Gerrymandering, as explained by the Washington Post, refers to ‘the drawing of political boundaries in a way that gives your party a numeric advantage over an opposing party’. This long-sustained tactic employed by both the Democratic and Republican parties has transformed, moving beyond the legislative, beyond the confines of Partisan advantage. Gerrymandering has entered a space which does more than disempower minority party members’ voting rights: it also gerrymanders public school attendance zones, allowing districts to segregate their schools along the same lines used by politicians.
Despite America’s increasingly diversified population over the past several decades, public schools have increasingly become more segregated by the boundaries of racial and class-based difference.This is due to the systematic drawing and redrawing of school district lines, which contributes directly to a racially and socioeconomically determined achievement gap, barring the opportunity for educational growth merely due to the contexts and backgrounds of the students in question. Racially segregated school districts lines work in conjunction with preexisting racially segregated political boundaries. Though attendance zones in the desegregation era created schools that were less segregated than the neighborhoods they served, attendance zones as of late have reversed these results. Meredith Richards, a professor of Education Policy at Southern Methodist University, used geospatial techniques to analyze the gerrymandering of public schools attendance zones and its subsequent effects on students, saying, ‘Unfortunately, most contemporary attendance zones serve to exacerbate rather than ameliorate racial inequalities in educational opportunity, contributing to schools that are less racially diverse than their neighborhoods.’ Furthermore, out of the 15,000 attendance zones Richards studied, it was revealed that on average ‘gerrymandered boundaries increase segregation beyond what would be expected if all students attended their closest school.’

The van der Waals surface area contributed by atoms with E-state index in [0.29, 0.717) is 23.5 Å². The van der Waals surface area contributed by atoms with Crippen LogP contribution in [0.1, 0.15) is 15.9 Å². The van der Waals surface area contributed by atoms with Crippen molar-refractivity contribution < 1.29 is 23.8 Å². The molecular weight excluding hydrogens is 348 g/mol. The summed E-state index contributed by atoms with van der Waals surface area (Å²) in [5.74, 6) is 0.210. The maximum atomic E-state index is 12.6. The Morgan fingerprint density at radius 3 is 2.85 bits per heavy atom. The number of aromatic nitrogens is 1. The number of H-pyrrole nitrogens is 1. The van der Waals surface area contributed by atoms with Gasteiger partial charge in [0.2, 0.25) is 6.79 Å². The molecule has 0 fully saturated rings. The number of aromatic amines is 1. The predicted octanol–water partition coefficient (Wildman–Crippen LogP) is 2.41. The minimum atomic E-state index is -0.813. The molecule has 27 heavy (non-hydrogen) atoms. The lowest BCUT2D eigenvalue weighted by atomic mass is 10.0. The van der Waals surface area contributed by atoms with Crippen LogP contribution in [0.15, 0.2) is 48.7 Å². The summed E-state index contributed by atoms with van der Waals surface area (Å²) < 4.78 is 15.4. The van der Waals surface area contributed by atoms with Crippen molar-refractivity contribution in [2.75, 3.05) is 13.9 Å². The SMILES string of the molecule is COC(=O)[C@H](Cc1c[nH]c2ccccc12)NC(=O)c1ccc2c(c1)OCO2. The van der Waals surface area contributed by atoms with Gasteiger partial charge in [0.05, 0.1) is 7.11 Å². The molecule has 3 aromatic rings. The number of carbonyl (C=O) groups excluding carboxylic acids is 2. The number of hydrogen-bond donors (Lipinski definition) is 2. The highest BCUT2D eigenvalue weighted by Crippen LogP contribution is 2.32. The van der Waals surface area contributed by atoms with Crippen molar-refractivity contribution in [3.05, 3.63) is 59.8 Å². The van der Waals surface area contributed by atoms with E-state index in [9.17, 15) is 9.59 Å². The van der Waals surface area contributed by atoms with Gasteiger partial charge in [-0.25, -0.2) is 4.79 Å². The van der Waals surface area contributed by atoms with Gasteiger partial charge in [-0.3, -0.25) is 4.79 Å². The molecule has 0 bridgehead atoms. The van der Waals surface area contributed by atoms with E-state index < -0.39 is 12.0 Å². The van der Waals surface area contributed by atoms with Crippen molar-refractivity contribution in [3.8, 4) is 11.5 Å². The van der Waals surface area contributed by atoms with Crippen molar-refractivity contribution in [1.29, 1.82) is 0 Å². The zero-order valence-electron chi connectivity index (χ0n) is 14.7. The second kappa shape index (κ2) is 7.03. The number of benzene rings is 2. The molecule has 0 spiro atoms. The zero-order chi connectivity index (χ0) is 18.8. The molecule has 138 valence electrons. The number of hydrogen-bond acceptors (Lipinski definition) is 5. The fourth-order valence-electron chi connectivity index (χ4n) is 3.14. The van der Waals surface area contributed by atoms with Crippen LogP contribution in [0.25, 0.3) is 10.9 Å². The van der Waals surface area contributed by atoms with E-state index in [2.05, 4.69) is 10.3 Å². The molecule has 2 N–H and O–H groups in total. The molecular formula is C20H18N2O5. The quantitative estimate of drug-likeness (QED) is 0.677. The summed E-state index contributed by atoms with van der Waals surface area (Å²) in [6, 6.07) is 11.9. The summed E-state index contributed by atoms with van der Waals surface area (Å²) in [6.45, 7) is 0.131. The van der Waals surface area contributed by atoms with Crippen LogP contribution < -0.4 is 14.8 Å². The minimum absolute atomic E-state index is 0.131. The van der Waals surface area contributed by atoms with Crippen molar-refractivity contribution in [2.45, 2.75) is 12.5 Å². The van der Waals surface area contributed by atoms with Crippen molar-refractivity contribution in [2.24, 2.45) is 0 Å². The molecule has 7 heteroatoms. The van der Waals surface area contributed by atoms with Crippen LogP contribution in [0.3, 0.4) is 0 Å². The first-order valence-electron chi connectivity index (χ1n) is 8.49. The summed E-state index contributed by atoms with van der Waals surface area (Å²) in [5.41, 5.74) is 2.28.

Continuing to foster and promote segregated schools by way of district lines can have long-lasting developmental effects on students, as shown by a 2014 study from the University of North Carolina, Chapel Hill. Kirsten Kainz, the director of statistics for the institute that carried out the study, discovered through already compiled research by the US Department of Education that African American first graders in segregated schools made significantly smaller growth in reading ability than African American students in other schools. Using research that took into account the numerous differences in students’ backgrounds, ‘Kainz realized the primary reason was the segregated schools themselves—not the students.’ This study serves as a testament to the negative effects of segregated schools on a wider scale.
In 1954, the United States Supreme Court declared the “separate but equal” doctrine unconstitutional, legally doing away with the state laws that allowed public schools to segregate students by the boundary of race. A cornerstone of the American civil rights movement, Brown v The Board of Education did not do away with segregation on its own, but paved the way for efforts to come. Despite these movements, de facto segregation is still very much alive in the United States. Educational opportunity for minority students should not be contingent on decisions made by district leadership, but rather it should be an inherently afforded opportunity to all Americans. While these leaders do not have the power to change where students live, they do have the power to redraw the lines of school attendance zones, gerrymandering in an affirmative way. This would create educational communities which would serve to emphasize the diversity of districts rather than perpetuate racial and socioeconomic inequalities. Though a few districts have responded to segregation by affirmative gerrymandering, there are still so many districts that have yet to employ this method.
De facto segregation in public schools is a lived reality for many, with polarizing consequences that foster the continuities of race-based inequalities that are commonly held in the American psyche as no longer existing due to the Civil Rights movement. There is still much to be done, as a matter of urgency, to rectify the injustice perpetuated by legislatures that has hindered educational opportunity and fostered the continuity of the achievement gap. I was fortunate enough to grow up in a district that allowed me to attend a top tier public school with plenty of resources and opportunities for growth, many of which I probably took for granted. My own place in this rhetoric is speaking from a stance of privilege. All across America, millions of children are not so lucky to be afforded that privilege. I know this article may not have the power to undo the already irreparable damage our current school attendance boundaries may have caused for many, but I hope it can be a starting point by which we as a society (or at least those who may read this) can bring this issue to the forefront and challenge preconceived notions of America as a land of equality. Encouraging the implementation of affirmative gerrymandering is a vital step in this process. If you are interested in learning about this issue in more detail, read this article by Richards, an assistant professor of education policy and leadership at SMU.